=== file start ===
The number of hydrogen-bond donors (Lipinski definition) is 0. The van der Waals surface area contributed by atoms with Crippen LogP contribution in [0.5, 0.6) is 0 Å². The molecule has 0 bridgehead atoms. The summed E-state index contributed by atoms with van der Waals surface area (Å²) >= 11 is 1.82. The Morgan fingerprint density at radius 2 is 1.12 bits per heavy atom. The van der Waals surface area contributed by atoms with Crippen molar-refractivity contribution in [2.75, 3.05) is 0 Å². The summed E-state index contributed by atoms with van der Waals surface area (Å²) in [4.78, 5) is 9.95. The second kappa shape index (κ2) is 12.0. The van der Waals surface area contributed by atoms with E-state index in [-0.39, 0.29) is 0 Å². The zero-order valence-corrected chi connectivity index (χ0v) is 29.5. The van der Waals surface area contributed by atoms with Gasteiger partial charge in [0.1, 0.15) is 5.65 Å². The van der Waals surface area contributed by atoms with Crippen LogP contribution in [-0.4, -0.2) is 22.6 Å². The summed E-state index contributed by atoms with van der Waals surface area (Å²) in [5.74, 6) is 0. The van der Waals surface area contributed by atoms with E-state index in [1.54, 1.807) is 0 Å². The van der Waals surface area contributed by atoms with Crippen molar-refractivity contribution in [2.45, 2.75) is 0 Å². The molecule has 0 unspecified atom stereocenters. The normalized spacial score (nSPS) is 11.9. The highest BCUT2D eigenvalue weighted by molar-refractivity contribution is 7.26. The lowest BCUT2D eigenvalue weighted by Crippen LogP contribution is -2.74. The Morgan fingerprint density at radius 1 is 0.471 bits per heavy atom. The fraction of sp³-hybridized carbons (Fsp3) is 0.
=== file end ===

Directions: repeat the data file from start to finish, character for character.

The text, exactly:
The number of hydrogen-bond donors (Lipinski definition) is 0. The van der Waals surface area contributed by atoms with Crippen LogP contribution in [0.5, 0.6) is 0 Å². The molecule has 0 bridgehead atoms. The summed E-state index contributed by atoms with van der Waals surface area (Å²) >= 11 is 1.82. The Morgan fingerprint density at radius 2 is 1.12 bits per heavy atom. The van der Waals surface area contributed by atoms with Crippen molar-refractivity contribution in [2.75, 3.05) is 0 Å². The summed E-state index contributed by atoms with van der Waals surface area (Å²) in [4.78, 5) is 9.95. The second kappa shape index (κ2) is 12.0. The van der Waals surface area contributed by atoms with E-state index in [-0.39, 0.29) is 0 Å². The zero-order valence-corrected chi connectivity index (χ0v) is 29.5. The van der Waals surface area contributed by atoms with Gasteiger partial charge in [0.1, 0.15) is 5.65 Å². The van der Waals surface area contributed by atoms with Crippen LogP contribution in [-0.4, -0.2) is 22.6 Å². The summed E-state index contributed by atoms with van der Waals surface area (Å²) in [5.74, 6) is 0. The van der Waals surface area contributed by atoms with E-state index in [1.54, 1.807) is 0 Å². The van der Waals surface area contributed by atoms with Crippen molar-refractivity contribution in [2.45, 2.75) is 0 Å². The molecule has 0 unspecified atom stereocenters. The normalized spacial score (nSPS) is 11.9. The highest BCUT2D eigenvalue weighted by molar-refractivity contribution is 7.26. The lowest BCUT2D eigenvalue weighted by Crippen LogP contribution is -2.74. The Morgan fingerprint density at radius 1 is 0.471 bits per heavy atom. The fraction of sp³-hybridized carbons (Fsp3) is 0.